Inside Russian 'spy base' in the Balkans

In the command room there are large surveillance screens, in the warehouse rescue equipment; an unfinished gray concrete building serves as a training site. Is this a Russian-run disaster relief center in Serbia as Moscow claims, or is it an outpost for Kremlin spies in the heart of the Balkans?

Some Western NGOs and military analysts say the Russians have created a thinly disguised military base that is eavesdropping on American military interests in the Balkans. While Serbia is still close to Russia, its neighbors are increasingly distrustful of Moscow's intentions and presence, especially ex-Soviet bloc states like Bulgaria, Romania and Hungary, which suffered under iron-fist communist rule for decades after World War II.

If it is a military operation, the base would be the Kremlin's first in Europe outside the former Soviet Union since the collapse of the Warsaw Pact in the early 1990s.

The Western analysts say the base — jointly run by the Serbian and Russian governments and located near an airport in the southern Serbian town of Nis — is the Kremlin's response to NATO's expansion in the region. Every country around Serbia is either in the Western military alliance or wants to be.

The Russian partner in the center is its Ministry for Emergency Situations, a powerful semi-military outfit whose activities do include disaster relief, but it also carries out jobs for Russia's security services. The ministry has long played a role in Serbia, including de-mining and clearing of unexploded ordnance from the 1999 NATO bombing of Serbia.

At the center's opening ceremony in 2012, Sergei Shoigu — then Russia's emergency minister, now its defense minister — said the longstanding speculation that Russia wants to create a military installation in Serbia is "a pure fabrication."

NATO officials have refused to comment on the nature of the base, only saying they are not too worried about its role, whatever it is. EU officials have said that if Serbia becomes a member of the bloc, as it wants to, it will have to join the EU's emergency relief programs and ditch the Russian ones.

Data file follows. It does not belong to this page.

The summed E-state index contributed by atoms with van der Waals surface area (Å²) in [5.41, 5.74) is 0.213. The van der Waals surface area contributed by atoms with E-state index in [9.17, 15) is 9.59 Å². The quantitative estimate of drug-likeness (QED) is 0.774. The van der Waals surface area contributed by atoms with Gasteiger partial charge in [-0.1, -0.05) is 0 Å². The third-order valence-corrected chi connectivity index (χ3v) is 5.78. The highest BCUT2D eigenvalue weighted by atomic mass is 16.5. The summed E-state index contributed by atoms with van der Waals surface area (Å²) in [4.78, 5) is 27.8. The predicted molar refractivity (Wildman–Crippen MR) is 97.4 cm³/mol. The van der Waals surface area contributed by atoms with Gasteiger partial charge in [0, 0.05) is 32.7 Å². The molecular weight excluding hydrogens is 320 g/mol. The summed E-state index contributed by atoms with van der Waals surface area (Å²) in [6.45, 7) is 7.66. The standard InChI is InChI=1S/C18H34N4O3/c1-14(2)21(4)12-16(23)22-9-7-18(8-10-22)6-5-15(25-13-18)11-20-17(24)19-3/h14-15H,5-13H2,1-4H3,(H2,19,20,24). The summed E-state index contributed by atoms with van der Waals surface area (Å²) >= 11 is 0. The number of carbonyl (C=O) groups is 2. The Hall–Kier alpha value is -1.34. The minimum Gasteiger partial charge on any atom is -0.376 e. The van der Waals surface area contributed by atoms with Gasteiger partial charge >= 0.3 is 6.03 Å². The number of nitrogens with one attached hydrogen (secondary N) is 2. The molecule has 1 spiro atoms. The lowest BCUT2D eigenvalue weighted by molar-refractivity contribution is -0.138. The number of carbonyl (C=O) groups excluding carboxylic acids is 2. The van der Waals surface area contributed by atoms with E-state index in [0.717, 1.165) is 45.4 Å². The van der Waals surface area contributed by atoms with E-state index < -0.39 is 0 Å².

During a recent visit to the so-called "Russian-Serbian Humanitarian Center" there was little visible evidence that the site was used for anything else but fighting floods, forest fires or other natural disasters. The images on the video screens in the command rooms shown to AP reporters were largely from surveillance cameras located throughout the installation. The warehouse contained an ambulance, a Russian-made Lada Niva jeep, packet tents, rubber boats and mostly firefighting equipment.

"Look at that James Bond technology," joked the base's Russian co-director, Viacheslav Vlasenko, as screens came rolling down for a video presentation of the center's recent activities. Outside, Russian instructors were training Serbian firefighters.

Vlasenko said the center is far from equipped for spying on neighboring Romania, where U.S. anti-ballistic missile interceptors were recently installed, or Kosovo, where NATO peacekeeping troops and an American base are located.

"Those are only rumors," Vlasenko said, adding: "It is not possible to change this center into a spy center. It is very small; we have a staff of only three Serbian citizens and five Russians and nothing more ... and the building is not even ours."

He complained that neighboring countries, such as NATO- and EU-member Croatia, or aspiring members Macedonia and Bosnia, have been reluctant to accept Russian help even during major natural or humanitarian disasters such as the recent refugee crisis, which last year saw nearly 1 million people cross the Balkans.

Vlasenko said the Croatians have, "without any explanation," refused to let in giant Russian firefighting planes during recent major forest fires on the Adriatic coastline, and even rejected tents offered during the refugee crisis. Bosnia has not responded to an offer to sign an "agreement of understanding" that would spell out terms of joint action in case of natural disasters, he said.

"It's only politics," Vlasenko said. "They say Vladimir Putin is bad, Russia wants to dominate. ... The political motivation should get out of humanitarian aid."

Serbia — a traditional Russian Slavic ally — also wants to join the EU, but straddles the line between Russia and the West and has refused to participate in U.S.-EU sanctions against Moscow over Russia's actions in Ukraine. Russia strongly opposes Serbia's possible NATO membership.

The U.S.-led 1999 bombing of Serbia turned its people strongly against the West and toward Russia. The residents of Nis — which suffered heavy casualties during a cluster bomb strike — were divided when asked what they think of the Russian presence in their town.

"I would rather see our (Russian) brothers in our town than that Western scum," said Radovan Mihajlovic.

Petar Jovanovic shared widespread local suspicion about the role of the base.

"There's a lot of talk about (the Russian base) but the public does not know the whole truth," he said. "I think there is something happening there which the public doesn't know."